• What college and career readiness truly entails - today and in the future: Dr. David Conley, University of Oregon, Founder of Center for Educational Policy & Research
  • How public schools are/are not successful in preparing young people of color for success in college and beyond, especially in urban settings: Dr. Pedro Noguera, NYU, Executive Director of the Metropolitan Center for Urban Education
  • The impact of technology on public schools: Heather Staker, Senior Research Fellow and Michael Horn (Co Author of “Disrupting Class”) Director of Innosight Institute


All of the experts produced white papers in advance of the retreat, examining AVID’s role in college and career readiness and they provided us with compelling questions which forced us to look deeply into our mission and how we implement it.  They looked closely at the strengths of our organization, outlined the challenges we face, and they examined the educational landscape that shapes the future for the nearly 5,000 AVID member schools and 900 districts, and for the growing number of colleges and universities that are now part of our network.  Ultimately, of course, our main clients are the 700,000 students we serve, whether they are elementary, secondary, or postsecondary.  

During the two days that our board worked together, engaging in dialogue and even debate, they kept their focus on our mission and on students.  A unique contribution to the retreat was the artwork of Michelle Boos-Stone, who captured in “real time” the key concepts and issues being presented by our visiting experts and the key issues being grappled with by our board.  Notice her visual and colorful grasp of what we called “The AVID Promise.”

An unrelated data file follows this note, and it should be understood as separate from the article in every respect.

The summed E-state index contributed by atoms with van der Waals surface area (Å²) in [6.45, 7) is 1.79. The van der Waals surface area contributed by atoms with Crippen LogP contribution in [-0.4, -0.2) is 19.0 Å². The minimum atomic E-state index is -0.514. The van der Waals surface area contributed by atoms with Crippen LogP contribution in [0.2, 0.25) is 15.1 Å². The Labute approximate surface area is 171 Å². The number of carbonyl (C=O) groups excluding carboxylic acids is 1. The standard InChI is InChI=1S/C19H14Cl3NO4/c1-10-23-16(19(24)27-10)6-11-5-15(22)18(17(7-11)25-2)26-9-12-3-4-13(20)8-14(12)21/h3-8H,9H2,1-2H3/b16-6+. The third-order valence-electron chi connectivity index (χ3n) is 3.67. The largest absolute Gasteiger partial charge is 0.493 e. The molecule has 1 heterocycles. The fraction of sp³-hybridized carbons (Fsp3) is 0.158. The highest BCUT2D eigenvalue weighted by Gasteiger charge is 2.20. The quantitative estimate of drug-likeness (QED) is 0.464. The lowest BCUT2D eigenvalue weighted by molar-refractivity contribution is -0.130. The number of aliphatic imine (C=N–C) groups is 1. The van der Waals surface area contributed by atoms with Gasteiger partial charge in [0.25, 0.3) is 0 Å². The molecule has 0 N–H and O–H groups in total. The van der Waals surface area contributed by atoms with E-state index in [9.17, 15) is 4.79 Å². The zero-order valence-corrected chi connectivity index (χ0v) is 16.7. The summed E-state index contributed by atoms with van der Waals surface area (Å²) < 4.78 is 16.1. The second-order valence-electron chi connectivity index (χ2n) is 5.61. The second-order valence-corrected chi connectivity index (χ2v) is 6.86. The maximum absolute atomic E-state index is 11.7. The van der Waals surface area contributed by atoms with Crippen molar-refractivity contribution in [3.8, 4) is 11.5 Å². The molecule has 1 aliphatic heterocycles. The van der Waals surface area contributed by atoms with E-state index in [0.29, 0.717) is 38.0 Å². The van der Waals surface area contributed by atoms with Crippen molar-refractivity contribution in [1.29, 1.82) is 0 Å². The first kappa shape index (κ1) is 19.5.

It is worth noting that AVID Center’s longest standing board member is Clarence Fields, one of Mary Catherine Swanson’s original AVID students at Clairemont High School, now an executive with Xerox.  As an AVID alumnus, Fields has spoken about AVID’s impact at Summer Institutes and elsewhere.  His AVID experience has been chronicled in Wall of Fame, the 1996 book about AVID. As Fields told me, AVID continues as an important part of his life, with his leadership role allowing him to help thousands of potential college graduates.

“It is truly an honor to be part of a board that focuses on ensuring that AVID continues to enrich the lives of students and teachers while maintaining our core values,” he said.  “Our recent work will continue to expand the reach of AVID while adjusting to the changes that are taking place in education today.”

After two days of hard work, our board, along with 12 AVID Center staff generated many good ideas that to formulate imperatives for AVID Center’s future direction.  In the end, we settled on three key imperatives.  In upcoming blogs, I will detail each of those imperatives, as well as the contributions from our subject matter experts. 

In the AVID way, I’d like to present these imperatives as essential questions:

1) How can AVID Center’s work have more impact on college and career readiness schoolwide?

2) What strategies can we develop to better support urban districts?

3) How can we reach more students directly using technology to better prepare them for college?

The spirit of the two days was captured in a speech made by one of our board member, Dr. Stephen Weber, president emeritus of San Diego State University.  When you read his remarks, you will see how well the hearts and minds of our AVID Center board are attuned to the critical work ahead.

Stay with us.  We look forward to the next 20 years.